In September 1894 Debussy wrote to the Belgian violinist Eugène Ysaÿe about three nocturnes for solo violin and orchestra that he was composing for him. (Ysaÿe’s quartet had given the first performance of Debussy’s String Quartet the previous year.) In the first of these pieces the orchestra was to consist of strings alone, in the second of flutes, horns, trumpets and harps, while in the third all of these instruments would come together. Debussy told Ysaÿe how he wanted to experiment with the different combinations possible with a single colour in the same way that a painter might make a study in grey. Two years later Debussy referred to these nocturnes again, implying that they had been completed, and still hoping that Ysaÿe would be the one to play them. Although this was not to be—for, by the time the Trois Nocturnes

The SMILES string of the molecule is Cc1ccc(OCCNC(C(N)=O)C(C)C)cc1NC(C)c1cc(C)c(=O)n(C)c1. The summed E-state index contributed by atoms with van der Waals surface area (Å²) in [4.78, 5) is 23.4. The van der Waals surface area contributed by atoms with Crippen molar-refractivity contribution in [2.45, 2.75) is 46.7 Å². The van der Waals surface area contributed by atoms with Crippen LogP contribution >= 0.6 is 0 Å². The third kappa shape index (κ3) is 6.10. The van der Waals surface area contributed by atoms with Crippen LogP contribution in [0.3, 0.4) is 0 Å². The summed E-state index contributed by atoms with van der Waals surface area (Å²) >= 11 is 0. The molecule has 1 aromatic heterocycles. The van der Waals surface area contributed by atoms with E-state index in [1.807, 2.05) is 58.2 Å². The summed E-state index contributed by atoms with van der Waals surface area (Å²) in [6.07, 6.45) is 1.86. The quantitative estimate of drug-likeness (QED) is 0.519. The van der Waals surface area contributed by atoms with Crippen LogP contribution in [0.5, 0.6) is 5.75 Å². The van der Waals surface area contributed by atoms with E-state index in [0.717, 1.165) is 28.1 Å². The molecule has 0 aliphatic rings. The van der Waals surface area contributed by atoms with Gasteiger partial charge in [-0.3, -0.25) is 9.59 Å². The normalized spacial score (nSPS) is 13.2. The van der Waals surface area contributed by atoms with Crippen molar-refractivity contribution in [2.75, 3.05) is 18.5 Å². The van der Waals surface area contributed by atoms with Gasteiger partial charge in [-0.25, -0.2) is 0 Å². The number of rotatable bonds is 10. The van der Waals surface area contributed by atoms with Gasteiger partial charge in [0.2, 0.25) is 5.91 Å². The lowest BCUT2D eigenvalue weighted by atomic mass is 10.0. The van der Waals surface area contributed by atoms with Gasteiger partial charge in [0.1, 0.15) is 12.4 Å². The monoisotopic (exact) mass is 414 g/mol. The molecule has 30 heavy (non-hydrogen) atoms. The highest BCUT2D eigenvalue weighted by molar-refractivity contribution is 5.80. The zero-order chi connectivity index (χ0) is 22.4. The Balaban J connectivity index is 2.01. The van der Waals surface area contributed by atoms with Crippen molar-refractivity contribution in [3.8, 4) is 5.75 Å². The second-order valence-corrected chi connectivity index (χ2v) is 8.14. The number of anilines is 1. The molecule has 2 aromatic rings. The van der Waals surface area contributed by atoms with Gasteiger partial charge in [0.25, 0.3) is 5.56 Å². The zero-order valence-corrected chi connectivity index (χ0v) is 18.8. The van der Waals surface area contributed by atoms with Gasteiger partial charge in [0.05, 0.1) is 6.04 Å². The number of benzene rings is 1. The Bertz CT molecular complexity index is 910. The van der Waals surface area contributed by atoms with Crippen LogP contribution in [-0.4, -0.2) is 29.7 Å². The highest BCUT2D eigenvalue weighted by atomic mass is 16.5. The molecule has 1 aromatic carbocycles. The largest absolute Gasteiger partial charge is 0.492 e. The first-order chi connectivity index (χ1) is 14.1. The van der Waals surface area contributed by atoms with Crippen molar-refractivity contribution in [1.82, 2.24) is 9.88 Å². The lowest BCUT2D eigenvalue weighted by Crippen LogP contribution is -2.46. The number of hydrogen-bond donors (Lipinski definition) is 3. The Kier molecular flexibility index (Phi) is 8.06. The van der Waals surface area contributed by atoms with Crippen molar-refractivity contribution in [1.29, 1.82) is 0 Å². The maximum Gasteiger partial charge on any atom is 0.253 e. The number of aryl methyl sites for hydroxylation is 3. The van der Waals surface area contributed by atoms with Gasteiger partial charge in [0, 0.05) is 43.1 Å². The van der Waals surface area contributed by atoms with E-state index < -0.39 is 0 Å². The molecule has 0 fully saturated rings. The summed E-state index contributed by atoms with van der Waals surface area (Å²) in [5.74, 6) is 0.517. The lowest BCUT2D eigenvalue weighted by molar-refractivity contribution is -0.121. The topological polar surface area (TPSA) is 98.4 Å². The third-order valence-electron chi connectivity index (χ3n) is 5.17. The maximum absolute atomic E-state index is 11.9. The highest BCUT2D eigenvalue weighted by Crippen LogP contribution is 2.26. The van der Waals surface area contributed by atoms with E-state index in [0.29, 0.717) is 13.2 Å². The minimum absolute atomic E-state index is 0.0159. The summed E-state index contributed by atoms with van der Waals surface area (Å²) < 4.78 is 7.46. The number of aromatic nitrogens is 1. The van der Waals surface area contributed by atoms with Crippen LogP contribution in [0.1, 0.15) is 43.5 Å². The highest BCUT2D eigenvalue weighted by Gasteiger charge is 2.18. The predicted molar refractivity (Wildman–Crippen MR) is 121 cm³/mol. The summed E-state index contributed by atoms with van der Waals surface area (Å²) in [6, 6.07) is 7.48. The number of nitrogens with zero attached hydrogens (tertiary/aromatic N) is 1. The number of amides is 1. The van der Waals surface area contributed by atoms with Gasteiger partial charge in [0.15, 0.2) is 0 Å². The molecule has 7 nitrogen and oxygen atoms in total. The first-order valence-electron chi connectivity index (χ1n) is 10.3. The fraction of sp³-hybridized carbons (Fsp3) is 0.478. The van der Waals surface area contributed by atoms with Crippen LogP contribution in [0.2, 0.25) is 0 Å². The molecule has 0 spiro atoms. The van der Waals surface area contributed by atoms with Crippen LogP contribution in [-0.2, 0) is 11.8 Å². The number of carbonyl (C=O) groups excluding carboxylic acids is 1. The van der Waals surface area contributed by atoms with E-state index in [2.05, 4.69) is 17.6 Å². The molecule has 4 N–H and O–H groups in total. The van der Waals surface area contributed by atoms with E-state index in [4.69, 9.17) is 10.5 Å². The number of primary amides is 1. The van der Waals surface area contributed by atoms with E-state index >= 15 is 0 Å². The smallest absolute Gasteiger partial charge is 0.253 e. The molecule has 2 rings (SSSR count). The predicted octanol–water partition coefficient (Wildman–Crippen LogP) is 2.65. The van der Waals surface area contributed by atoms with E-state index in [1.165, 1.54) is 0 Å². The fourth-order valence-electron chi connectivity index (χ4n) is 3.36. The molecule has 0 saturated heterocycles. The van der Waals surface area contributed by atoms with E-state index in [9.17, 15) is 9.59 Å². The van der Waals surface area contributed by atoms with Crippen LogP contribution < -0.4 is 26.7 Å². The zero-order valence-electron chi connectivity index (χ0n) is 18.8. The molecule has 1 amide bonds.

came to performance, there was no part for solo violin—he was able to tell Debussy in 1903 that he had decided to conduct them. It is not possible now to determine how closely the final version of the Nocturnes
resembles either the piece Debussy was writing for Ysaÿe or yet an even earlier work, the Trois scènes au crépuscule
, that some consider to have been its true precursor.
The first performance of the Nocturnes was planned for 9 December 1900, but in the event only the first two movements were played because the female chorus required for ‘Sirènes’ was not available. It was not until 27 October 1901 that the work was heard complete for the first time. At about this time, Ravel, in collaboration with Debussy’s stepson and pupil Raoul Bardac, began work on a transcription of the Nocturnes for two pianos. This was not given its first performance, however, until 24 April 1911 when Ravel and Louis Aubert played it at the Salle Gaveau in Paris.
from notes by Peter Avis © 1999